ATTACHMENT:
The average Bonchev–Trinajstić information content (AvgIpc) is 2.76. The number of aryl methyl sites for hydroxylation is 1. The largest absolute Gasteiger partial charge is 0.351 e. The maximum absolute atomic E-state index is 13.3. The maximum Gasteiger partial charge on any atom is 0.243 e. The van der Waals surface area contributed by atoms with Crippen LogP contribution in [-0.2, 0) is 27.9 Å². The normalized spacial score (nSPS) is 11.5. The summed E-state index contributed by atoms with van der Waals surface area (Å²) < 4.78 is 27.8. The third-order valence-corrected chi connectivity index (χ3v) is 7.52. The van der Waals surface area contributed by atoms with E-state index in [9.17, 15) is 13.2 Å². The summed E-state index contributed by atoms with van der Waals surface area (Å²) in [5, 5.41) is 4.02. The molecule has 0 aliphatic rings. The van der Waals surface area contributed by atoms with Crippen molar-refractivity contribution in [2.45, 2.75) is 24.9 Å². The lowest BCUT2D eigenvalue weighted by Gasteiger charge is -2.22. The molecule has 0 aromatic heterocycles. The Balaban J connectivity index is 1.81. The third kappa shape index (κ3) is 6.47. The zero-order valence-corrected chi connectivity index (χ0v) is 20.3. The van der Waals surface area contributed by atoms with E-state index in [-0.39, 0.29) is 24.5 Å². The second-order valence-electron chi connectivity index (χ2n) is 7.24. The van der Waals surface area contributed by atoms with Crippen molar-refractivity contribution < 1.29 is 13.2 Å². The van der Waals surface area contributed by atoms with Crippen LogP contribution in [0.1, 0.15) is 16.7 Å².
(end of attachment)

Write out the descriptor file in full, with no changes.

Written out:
The average Bonchev–Trinajstić information content (AvgIpc) is 2.76. The number of aryl methyl sites for hydroxylation is 1. The largest absolute Gasteiger partial charge is 0.351 e. The maximum absolute atomic E-state index is 13.3. The maximum Gasteiger partial charge on any atom is 0.243 e. The van der Waals surface area contributed by atoms with Crippen LogP contribution in [-0.2, 0) is 27.9 Å². The normalized spacial score (nSPS) is 11.5. The summed E-state index contributed by atoms with van der Waals surface area (Å²) < 4.78 is 27.8. The third-order valence-corrected chi connectivity index (χ3v) is 7.52. The van der Waals surface area contributed by atoms with E-state index in [9.17, 15) is 13.2 Å². The summed E-state index contributed by atoms with van der Waals surface area (Å²) in [5, 5.41) is 4.02. The molecule has 0 aliphatic rings. The van der Waals surface area contributed by atoms with Crippen molar-refractivity contribution in [2.45, 2.75) is 24.9 Å². The lowest BCUT2D eigenvalue weighted by Gasteiger charge is -2.22. The molecule has 0 aromatic heterocycles. The Balaban J connectivity index is 1.81. The third kappa shape index (κ3) is 6.47. The zero-order valence-corrected chi connectivity index (χ0v) is 20.3. The van der Waals surface area contributed by atoms with E-state index in [-0.39, 0.29) is 24.5 Å². The second-order valence-electron chi connectivity index (χ2n) is 7.24. The van der Waals surface area contributed by atoms with Crippen molar-refractivity contribution < 1.29 is 13.2 Å². The van der Waals surface area contributed by atoms with Crippen LogP contribution in [0.1, 0.15) is 16.7 Å².